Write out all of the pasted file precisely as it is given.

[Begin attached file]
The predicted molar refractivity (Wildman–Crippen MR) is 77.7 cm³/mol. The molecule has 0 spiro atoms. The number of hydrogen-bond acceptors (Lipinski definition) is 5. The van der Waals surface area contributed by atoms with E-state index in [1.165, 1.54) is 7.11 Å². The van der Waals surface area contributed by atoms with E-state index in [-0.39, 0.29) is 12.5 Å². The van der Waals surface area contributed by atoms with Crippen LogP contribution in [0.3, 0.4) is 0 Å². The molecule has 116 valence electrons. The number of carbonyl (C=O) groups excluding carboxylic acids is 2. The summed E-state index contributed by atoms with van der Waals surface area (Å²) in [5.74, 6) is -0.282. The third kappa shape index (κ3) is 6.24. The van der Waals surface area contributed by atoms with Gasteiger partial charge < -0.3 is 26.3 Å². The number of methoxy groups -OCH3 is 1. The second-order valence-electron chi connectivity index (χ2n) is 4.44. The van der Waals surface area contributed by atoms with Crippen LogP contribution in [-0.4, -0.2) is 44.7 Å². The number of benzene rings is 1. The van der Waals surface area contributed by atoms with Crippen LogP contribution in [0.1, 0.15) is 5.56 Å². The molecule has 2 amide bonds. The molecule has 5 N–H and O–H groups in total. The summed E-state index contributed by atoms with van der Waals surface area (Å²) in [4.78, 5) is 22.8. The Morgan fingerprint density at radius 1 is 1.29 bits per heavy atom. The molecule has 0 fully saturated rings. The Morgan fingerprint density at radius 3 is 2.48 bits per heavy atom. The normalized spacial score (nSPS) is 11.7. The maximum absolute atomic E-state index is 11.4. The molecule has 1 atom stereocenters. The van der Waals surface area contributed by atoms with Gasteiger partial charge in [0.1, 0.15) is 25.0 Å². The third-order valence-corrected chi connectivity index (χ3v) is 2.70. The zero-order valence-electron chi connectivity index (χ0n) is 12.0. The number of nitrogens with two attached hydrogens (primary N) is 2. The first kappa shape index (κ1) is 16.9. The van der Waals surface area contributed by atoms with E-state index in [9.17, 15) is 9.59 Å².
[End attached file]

The predicted molar refractivity (Wildman–Crippen MR) is 77.7 cm³/mol. The molecule has 0 spiro atoms. The number of hydrogen-bond acceptors (Lipinski definition) is 5. The van der Waals surface area contributed by atoms with E-state index in [1.165, 1.54) is 7.11 Å². The van der Waals surface area contributed by atoms with E-state index in [-0.39, 0.29) is 12.5 Å². The van der Waals surface area contributed by atoms with Crippen LogP contribution in [0.3, 0.4) is 0 Å². The molecule has 116 valence electrons. The number of carbonyl (C=O) groups excluding carboxylic acids is 2. The summed E-state index contributed by atoms with van der Waals surface area (Å²) in [5.74, 6) is -0.282. The third kappa shape index (κ3) is 6.24. The van der Waals surface area contributed by atoms with Gasteiger partial charge < -0.3 is 26.3 Å². The number of methoxy groups -OCH3 is 1. The second-order valence-electron chi connectivity index (χ2n) is 4.44. The van der Waals surface area contributed by atoms with Crippen LogP contribution in [-0.4, -0.2) is 44.7 Å². The number of benzene rings is 1. The van der Waals surface area contributed by atoms with Crippen LogP contribution in [0.1, 0.15) is 5.56 Å². The molecule has 2 amide bonds. The molecule has 5 N–H and O–H groups in total. The summed E-state index contributed by atoms with van der Waals surface area (Å²) in [4.78, 5) is 22.8. The Morgan fingerprint density at radius 1 is 1.29 bits per heavy atom. The molecule has 0 fully saturated rings. The Morgan fingerprint density at radius 3 is 2.48 bits per heavy atom. The normalized spacial score (nSPS) is 11.7. The maximum absolute atomic E-state index is 11.4. The molecule has 1 atom stereocenters. The van der Waals surface area contributed by atoms with Gasteiger partial charge in [0.1, 0.15) is 25.0 Å². The third-order valence-corrected chi connectivity index (χ3v) is 2.70. The zero-order valence-electron chi connectivity index (χ0n) is 12.0. The number of nitrogens with two attached hydrogens (primary N) is 2. The first kappa shape index (κ1) is 16.9. The van der Waals surface area contributed by atoms with E-state index in [9.17, 15) is 9.59 Å².